Here's how alcohol industry thinks SA can limit Covid-19 while mitigating economic harm
The industry says a total ban on alcohol sales will increase the illicit trade and also encourage interprovincial travel should the restriction be for Gauteng only.
As the country waits to hear what restrictions President Cyril Ramaphosa will put in place when he addresses the country on Sunday night, the alcohol industry has thrown in its own recommendations on restrictions the government can introduce to curb the increasing number of Covid-19 cases.
A total ban on alcohol sales is not one of them.
The industry has recommended that a total ban on alcohol not be put in place, arguing that as much as lives need to be saved, livelihoods also need to be protected.
This is just one of the recommendations that the industry has made to the national coronavirus command council because they fear, should the total ban of alcohol sales be implemented, this will encourage further growth in illicit trade, which according to the industry has grown from 12% to 22% of the overall alcohol market by volume.
The Beer Association of SA (Basa) said the three previous alcohol bans resulted in over 7,400 jobs lost in the beer industry, R14.2bn in lost sales revenue and more than a R7.8bn loss in taxes and excise duties.
“Another ban will offer a severe blow to thousands of small businesses still trying to get back on their feet from the previous bans, resulting in even more job losses, business closures and loss in revenue for the national fiscus. This is true for all producers, but most especially for small brewers who are currently barely surviving,” Basa said in a statement.
The alcohol industry also said a total ban of sales in Gauteng, which is facing a storm of infections, could encourage interprovincial travel to surrounding provinces like the Free State, Limpopo, Mpumalanga and North West at a time when this should be kept to a minimum.
“The illicit market is outside the regulatory reach of government and operates mostly uncontrolled, leading to devastating consequences from a health and economic perspective. A fourth ban would cause irreparable damage to small and medium-sized businesses that would be unlikely to survive,” the industry said in a statement.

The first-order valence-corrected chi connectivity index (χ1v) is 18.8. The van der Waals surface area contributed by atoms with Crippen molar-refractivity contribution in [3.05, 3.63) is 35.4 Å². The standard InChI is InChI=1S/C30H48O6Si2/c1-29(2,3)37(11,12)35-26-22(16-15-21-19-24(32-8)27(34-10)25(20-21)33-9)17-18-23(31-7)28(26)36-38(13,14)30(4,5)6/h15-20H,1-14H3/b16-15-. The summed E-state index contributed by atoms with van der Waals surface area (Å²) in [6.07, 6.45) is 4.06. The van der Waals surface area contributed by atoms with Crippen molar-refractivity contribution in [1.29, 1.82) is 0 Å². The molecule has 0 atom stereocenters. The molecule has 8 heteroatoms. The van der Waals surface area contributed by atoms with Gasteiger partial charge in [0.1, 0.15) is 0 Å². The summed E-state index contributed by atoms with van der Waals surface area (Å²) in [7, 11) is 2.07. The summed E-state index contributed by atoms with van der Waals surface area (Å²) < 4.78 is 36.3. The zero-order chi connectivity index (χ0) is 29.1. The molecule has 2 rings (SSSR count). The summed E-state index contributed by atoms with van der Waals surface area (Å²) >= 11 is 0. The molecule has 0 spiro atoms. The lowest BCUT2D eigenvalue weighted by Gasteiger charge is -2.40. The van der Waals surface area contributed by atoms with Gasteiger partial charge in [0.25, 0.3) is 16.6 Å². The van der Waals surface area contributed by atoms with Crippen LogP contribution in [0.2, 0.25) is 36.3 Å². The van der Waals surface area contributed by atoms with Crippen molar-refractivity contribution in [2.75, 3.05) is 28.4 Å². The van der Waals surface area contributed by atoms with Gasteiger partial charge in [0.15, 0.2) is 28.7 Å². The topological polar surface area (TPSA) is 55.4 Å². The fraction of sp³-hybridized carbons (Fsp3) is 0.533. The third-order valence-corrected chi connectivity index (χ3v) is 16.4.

The industry committed to continuing supporting measures to reduce the spike in coronavirus infections during the third wave including the president’s call to remain vigilant and adopt the government’s Covid-19 regulations.
The industry recommended that:
- The current restrictions for off-site consumption on alcohol sales, which are Monday to Thursday from 10am to 6pm, remain in place;
- On-consumption alcohol premises (taverns) be allowed to sell alcohol for off-consumption;
- Food businesses that sell alcohol (restaurants) be allowed to serve alcohol subject to a strict curfew, limit to the number of patrons allowed per outlet and enforcement of health protocols; and .
- Registered micro alcohol producers (wineries microbreweries and micro-distilleries) be allowed to continue to operate as per the current level 3 restrictions.
On gatherings, the industry said it supports the prohibition of all gatherings because there is sufficient evidence that large gatherings contribute significantly to the rapid increase of infections.
The industry said it also supports the call for employers to implement a work from home principle wherever it is possible. “We will be encouraging all players within our value chain — who collectively support one million jobs — to implement the work from measures as much as it is possible.”
The industry has also called on the government to work with business and other sectors to speed up the rollout of the Covid-19 vaccine to protect lives.
“Failure to reach adequately vaccine coverage, especially of the vulnerable sections of the population, render our nation vulnerable to a severe affect of further Covid-19 waves and undermines the process of economic recovery,” the industry said in a statement.